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Intending to carry out medical collaboration on COVID-19, the Minneapolis City Council approved a resolution Friday urging the municipal health department to explore the possibility of a sustained exchange in science and healthcare with the largest Caribbean island-nation.
The letter explains the benefits that knowledge exchange with the island would bring, taking into account the medical experience that Cuba has put into practice to face the pandemic.
The resolution highlights that Cuba saves some 80% of the patients who develop the disease in its most severe state and boasts the lowest mortality rates in the Western hemisphere. At the same time, the U.S. indicators are 85 times higher than those of Cuba and are increasing every day.
The resolution similarly urged the U.S. Congress to lift restrictions that impede access to Cuban medical expertise to combat the COVID-19 pandemic more effectively, such as economic and travel sanctions against Cuba.
Likewise, the text urges the U.S. government to cease the measures that prevent Cuba from importing medical equipment and medicines to face COVID-19, as well as the attempts to prevent other countries from accepting Cuban medical brigades and cooperation.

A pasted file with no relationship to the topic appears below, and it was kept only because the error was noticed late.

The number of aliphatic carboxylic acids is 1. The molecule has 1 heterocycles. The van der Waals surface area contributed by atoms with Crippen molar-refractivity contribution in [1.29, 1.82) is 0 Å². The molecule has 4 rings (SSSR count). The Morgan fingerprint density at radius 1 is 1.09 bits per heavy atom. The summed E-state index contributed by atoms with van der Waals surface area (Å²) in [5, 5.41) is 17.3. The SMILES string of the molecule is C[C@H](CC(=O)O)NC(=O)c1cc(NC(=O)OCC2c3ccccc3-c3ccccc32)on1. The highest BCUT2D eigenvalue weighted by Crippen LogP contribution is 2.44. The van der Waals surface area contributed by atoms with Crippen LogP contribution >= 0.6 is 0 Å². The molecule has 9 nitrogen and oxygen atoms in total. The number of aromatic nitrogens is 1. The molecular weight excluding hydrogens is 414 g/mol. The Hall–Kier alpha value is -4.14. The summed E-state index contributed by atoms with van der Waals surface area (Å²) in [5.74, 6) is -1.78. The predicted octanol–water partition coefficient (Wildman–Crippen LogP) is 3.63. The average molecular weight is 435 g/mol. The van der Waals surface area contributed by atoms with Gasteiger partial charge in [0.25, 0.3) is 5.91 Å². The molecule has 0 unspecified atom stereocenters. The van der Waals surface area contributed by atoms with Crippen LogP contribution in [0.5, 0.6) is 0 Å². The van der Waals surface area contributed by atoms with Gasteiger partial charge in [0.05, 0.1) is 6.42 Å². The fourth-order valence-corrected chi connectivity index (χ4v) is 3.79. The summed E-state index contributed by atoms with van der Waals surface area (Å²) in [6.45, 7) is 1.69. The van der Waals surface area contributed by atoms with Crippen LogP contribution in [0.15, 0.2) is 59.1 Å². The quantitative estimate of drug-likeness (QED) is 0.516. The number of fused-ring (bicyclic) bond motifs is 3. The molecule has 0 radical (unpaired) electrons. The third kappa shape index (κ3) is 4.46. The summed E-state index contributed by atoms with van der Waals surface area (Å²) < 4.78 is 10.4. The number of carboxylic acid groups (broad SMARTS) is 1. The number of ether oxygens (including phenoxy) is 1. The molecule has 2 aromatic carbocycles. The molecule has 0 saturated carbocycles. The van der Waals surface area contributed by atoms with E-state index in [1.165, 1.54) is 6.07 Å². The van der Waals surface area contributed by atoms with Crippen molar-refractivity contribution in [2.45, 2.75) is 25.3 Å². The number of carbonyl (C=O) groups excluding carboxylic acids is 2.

The City Council's request is also based on the biotechnological achievements of Cuban scientists, on the success that Cuban medical brigades have had throughout history in dozens of countries facing disasters and epidemics, such as Ebola, and on the worldwide recognition of the public health system of the largest island nation in the Caribbean.
The Minneapolis City Council's resolution urges the Biden administration to eliminate the recent designation of Cuba as a State Sponsor of Terrorism while also calling for the reestablishment of diplomatic relations with Cuba and an end to the decades-long economic, commercial and financial blockade against the island.